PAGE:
2 T butter
1 med onion, diced
2 carrots, peeled and diced
1 apple, peeled and diced
1 T fresh sage leaves, chopped
2 c pumpkin, canned or fresh, puréed
3 c vegetable stock
½ c evaporated milk
Stockpot Over Medium Heat
- Melt butter; sauté onion, carrot, apple & sage 8-10 min
- Purée above mixture with pumpkin in processor or blender
- Return purée to stockpot, add stock & simmer 15 min
- Add milk and simmer 5 min
- s&p to taste
- Garnish with pepita seeds &fresh sage
In an effort to simplify my life this holiday season, a theme that resonates with me every year, I have been thinking about ways to pare down my life. This thought started with a simple trip to the grocery store where I noticed the shelves were filled with an overabundance of holiday food items, that sadly, go to waste. It goes without saying that we live in a world of abundance, particularly when it comes to food. Of course, this is not a blog about world hunger, but it certainly gives you something to think about in this season of plenty.
Obviously, being a nutrition professional, I have a love of food so I am not going to totally forgo the joy of baking, just stick to my favorites that I know will be savored by family & friends alike. My personal favorite holiday treat is Hazelnut Maple Biscotti; nothing beats this divine combination of chocolate and hazelnuts.
So, I will savor my biscotti and all the simple pleasures the season has to offer.
Hazelnut Maple Biscotti
Hazelnuts (a tree nut) are a good source of folate & dietary fiber.
½ cup pure maple syrup
½ cup hazelnut butter (I ground my hazelnuts which is actually pretty simple)
¼ cup butter
2 eggs, slightly beaten
1-tablespoon hazelnut liquor (optional)
3 cups whole-wheat pastry flour
½ cup brown sugar
½ teaspoon baking powder
½ teaspoon salt
½ cup lightly toasted hazelnuts
Semi-sweet or Bittersweet Chocolate for drizzle
Preheat oven to 325. Line cookie sheet with parchment or silpat. In a medium bowl, cream together maple syrup, hazelnut butter and butter. Add eggs, vanilla and liquor, blending well. In a larger bowl, combine flours, brown sugar, baking powder and salt. Stir to blend. Make a well into dry ingredients, add egg mixture and mix until incorporated. Add nuts. (Knead by hand if necessary). On a lightly floured board, divide dough into half and roll into 2 14-inch logs. Place logs on prepared sheet, then flatten about 1 inch high. Bake for 25 minutes or until loaves spring back when touched lightly. Remove from oven and let cool completely. Reset oven to 300. Slice cookies on the diagonal. Place slices flat on baking sheet, and bake for 25 minutes (a lot of this process is trial and error; I like my cookies crisp so I bake longer). Remove from oven and let cool. Drizzle with chocolate (or dip in chocolate) if desired.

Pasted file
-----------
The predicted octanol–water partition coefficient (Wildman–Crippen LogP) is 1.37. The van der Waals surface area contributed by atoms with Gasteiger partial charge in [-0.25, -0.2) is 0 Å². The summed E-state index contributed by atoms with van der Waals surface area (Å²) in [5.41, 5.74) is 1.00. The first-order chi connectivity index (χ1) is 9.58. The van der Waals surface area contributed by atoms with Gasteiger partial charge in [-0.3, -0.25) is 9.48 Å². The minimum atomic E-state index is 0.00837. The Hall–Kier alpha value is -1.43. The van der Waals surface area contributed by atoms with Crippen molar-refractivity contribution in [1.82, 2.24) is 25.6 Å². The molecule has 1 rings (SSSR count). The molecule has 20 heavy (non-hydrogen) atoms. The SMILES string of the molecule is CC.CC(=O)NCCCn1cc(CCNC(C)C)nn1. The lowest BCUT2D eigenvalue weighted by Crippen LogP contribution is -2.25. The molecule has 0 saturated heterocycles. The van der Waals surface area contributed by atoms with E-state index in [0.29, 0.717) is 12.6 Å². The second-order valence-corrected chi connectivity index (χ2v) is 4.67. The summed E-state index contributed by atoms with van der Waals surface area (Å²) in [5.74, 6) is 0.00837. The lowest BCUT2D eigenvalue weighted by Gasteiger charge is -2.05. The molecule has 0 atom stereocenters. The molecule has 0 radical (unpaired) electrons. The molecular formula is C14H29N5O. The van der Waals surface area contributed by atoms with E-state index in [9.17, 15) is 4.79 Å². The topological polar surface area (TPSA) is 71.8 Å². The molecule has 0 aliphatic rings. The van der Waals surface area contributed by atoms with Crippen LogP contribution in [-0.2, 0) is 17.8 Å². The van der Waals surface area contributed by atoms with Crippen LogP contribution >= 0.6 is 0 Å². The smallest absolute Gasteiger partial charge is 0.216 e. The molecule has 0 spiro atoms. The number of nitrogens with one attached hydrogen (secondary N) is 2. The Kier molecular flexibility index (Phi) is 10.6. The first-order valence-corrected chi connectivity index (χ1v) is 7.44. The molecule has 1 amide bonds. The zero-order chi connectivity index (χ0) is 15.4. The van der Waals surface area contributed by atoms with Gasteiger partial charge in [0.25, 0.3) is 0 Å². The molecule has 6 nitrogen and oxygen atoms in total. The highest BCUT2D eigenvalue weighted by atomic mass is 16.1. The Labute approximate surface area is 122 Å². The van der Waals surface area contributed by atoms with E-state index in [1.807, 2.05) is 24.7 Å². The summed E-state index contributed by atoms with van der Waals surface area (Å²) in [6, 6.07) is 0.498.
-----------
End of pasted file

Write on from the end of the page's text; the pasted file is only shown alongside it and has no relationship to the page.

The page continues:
Things move fast in the kitchen, and when the day is done, things move fast…out.
This article came advertised as “how to communicate in two words.” I’m thinking…this could be a good thing in a place where there’s not much extra time!
“Words are tools of influence. At the beginning, you say things you need to say. As time passes, you learn to say what others need to hear.”
Two words can..
deflate (“you lose”)
prompt action (“what’s next”)
help when things go wrong (“forgive me”, or “it happens”)
compliment when things go right (“love it”)
challenge (“try again”)
As we hustle and bustle in our ever-busy work and personal lives:
- Speak to make things better.
- Be courteous (or…kind, positive and gracious). Good manners matter most when you feel like ignoring them!
Article from Inspiration Lab
Sidwell Friends has been committed to cleaner and greener food since 2004; its “Green Cuisine” program now incorporates, wherever possible, ingredients and practices that are truly sustainable.
Teaching “food intelligence” is an important factor. The menu planning, preparation methods, ingredients, and dishes make everyone on campus more mindful. “Meatless Menus” emphasize that eating less meat is better for our health and environment, reducing factory farming, water contamination, land degradation, and greenhouse gases. Using local, seasonal ingredients maximizes freshness and minimizes the distance food is transported, thus saving energy, reducing pollution, and supporting local farmers and merchants.